A reengineering does not always mean in everyone’s mind, rewriting our Legacy application into another language generally more recent, but it is nevertheless the option we chose.
When it is ‘only’ about reorganizing the code to make it more maintainable, but without porting it onto a new hardware or software platform – such as migrating a Mainframe Cobol application to a Unix architecture – I prefer to talk of a refactoring.
I remind you that this blog has no academic ambitions, so I will not worry about meticulously exact definitions, which lead most often on quadripilotectomic (1) discussions from specialists who have nothing else to do than gossip on any comma.
But this does not proscribe some degree of accuracy in order to avoid further misunderstandings and preconceptions. We first looked at what actions of refactoring we might consider for our legacy C application (Word 1.1a), using the plugin SQALE. Then we tried to estimate the cost of these actions and a ROI calculation.
Today I will discuss some things to take in account when considering a reengineering.
Product strategy and application lifecycle are obviously at the heart of a re-engineering plan: a software and/or hardware platform too costly or at his end of life, more and more trouble to find IT skills to maintain the application on this platform, maintenance costs too high, etc. But in any case, you want to keep the application, or the software product in the case of a software vendor, not to replace it with a software package or the development of a new application, or to put it out of the catalog for a software editor.
The preliminary step in reengineering is therefore a clear identification of the objectives.
Contrary to what one might think, a reengineering is not always a conscious goal. Of course, if your CIO is tired to see every year a salesperson announce him that:
- such software or platform will soon be deprecated AND
- he needs to purchase a new software to substitute it AND
- he will have to start an implementation project with their consultants, all as experts as expensive, AND
- the need to upgrade the IT infrastructure in order to maintain an acceptable level of performance for this new software platform AND
- new rates because of this upgrade, THEN
your CIO might consider a major technological breakthrough to put back his hand upon his IT and stop to be treated as a cash cow.
However, I have seen many cases where reengineering was not originally the objective, but has become a necessary and unavoidable choice after a series of discoveries, thoughts and decisions more or less formalized.
Reengineering and Application Portfolio
I did an assessment for a bank, or rather its Asset Management division which deals with the management of financial assets, about an application whose number of customers was supposed to be multiplied by three. Who says three times more users also says three times more data, and three times more (on average) connections to a database three times bigger. Hence a concern for performance from this bank. Their first reaction was to look for a performance and load testing tool, and then they began to wonder if it was possible to detect in the code any programming defects that could threaten the future response times.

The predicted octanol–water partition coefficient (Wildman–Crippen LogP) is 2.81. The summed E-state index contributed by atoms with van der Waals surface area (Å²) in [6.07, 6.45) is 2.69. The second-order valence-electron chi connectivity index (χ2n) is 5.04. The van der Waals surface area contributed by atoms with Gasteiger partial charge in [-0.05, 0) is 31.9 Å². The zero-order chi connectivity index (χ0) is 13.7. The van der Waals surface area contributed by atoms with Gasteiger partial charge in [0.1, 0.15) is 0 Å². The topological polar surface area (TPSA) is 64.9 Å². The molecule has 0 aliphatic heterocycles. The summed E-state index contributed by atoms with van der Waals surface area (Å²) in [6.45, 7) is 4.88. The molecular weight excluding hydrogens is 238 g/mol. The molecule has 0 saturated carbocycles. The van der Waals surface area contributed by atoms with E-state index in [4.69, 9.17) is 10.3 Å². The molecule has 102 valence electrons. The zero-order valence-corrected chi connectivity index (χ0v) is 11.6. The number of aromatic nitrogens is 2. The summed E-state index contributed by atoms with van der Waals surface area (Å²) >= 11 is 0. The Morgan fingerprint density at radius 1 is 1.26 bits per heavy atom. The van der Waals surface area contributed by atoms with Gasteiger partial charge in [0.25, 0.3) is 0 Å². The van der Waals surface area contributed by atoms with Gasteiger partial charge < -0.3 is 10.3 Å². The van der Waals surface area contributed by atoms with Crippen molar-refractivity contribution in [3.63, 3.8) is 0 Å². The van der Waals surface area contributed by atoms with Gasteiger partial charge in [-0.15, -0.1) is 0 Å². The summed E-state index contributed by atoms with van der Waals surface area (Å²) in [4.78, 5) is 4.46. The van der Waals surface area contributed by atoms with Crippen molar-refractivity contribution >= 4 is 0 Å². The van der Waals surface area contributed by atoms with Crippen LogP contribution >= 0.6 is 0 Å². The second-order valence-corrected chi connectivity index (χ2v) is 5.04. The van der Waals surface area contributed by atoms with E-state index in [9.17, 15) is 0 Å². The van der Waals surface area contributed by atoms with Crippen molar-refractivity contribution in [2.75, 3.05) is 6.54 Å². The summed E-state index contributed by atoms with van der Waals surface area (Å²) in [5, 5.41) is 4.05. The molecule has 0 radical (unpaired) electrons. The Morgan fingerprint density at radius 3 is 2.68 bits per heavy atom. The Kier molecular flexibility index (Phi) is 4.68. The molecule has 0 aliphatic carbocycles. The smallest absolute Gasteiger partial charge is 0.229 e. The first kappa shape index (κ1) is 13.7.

If I remember correctly, it was a Visual Basic application, and for the usual reasons of confidentiality, they did not want me to analyze the entire code of their application. This is always a problem because the less code you have, the less defects in the code you will indentify and the more difficult to demonstrate the value you can bring.
So I proposed them to analyze a module of their application, but also to work on some J2EE and Cobol code, with a main objective focused on the identification of potential risks to the performance, and a second goal on the measurement of maintainability. They were not very much interested, I really had to insist. But when I presented the results, they were fairly impressed, and someone in the room said: « we must show that to the CIO. »
In fact, in addition to their concern for the performance of this application, the CIO also had a a serious worry about his application portfolio, which he felt was full of applications not always very critical, but often not maintainable, and without knowing where to start. We had a second meeting in which he participated, and in which we built almost ‘live’ a plan of refactoring for the Cobol application and a plan of reengineering for the Visual Basic application.
Conclusion: some use cases can lead to a refactoring or a reengineering that were not initially a goal. A tool to analyze and measure code quality is needed to know what applications of your portfolio will benefit from a reengineering, and where to start.
Reengineering of in-house software
Reengineering will sometimes be only on a small part of the application. In the 90s, with the emergence of the Client-Server and the first GUI applications, many companies developed their own middleware to ensure exchanges (asynchronous or not) between these new applications and their mainframe. A dedicated team was responsible for developing and maintaining the middleware, regularly delivering APIs and documentation that allowed its use by project teams.
The problem is that, like any application, this code accumulated technical debt, and maintenance of this tool became increasingly heavy, corrections and changes required by the projects more costly and time consuming to implement, the documentation more difficult to maintain, and knowledge of the code was lost as people went out of the team to other places or simply leaving the company. So came a time when this in-house middleware did give way to a tool like a MOM, a ESB, a EAI, or even a new architecture like SOA or EDA (2). No, do not ask me to define everything, I said at the beginning of this post that this blog was not a dictionary!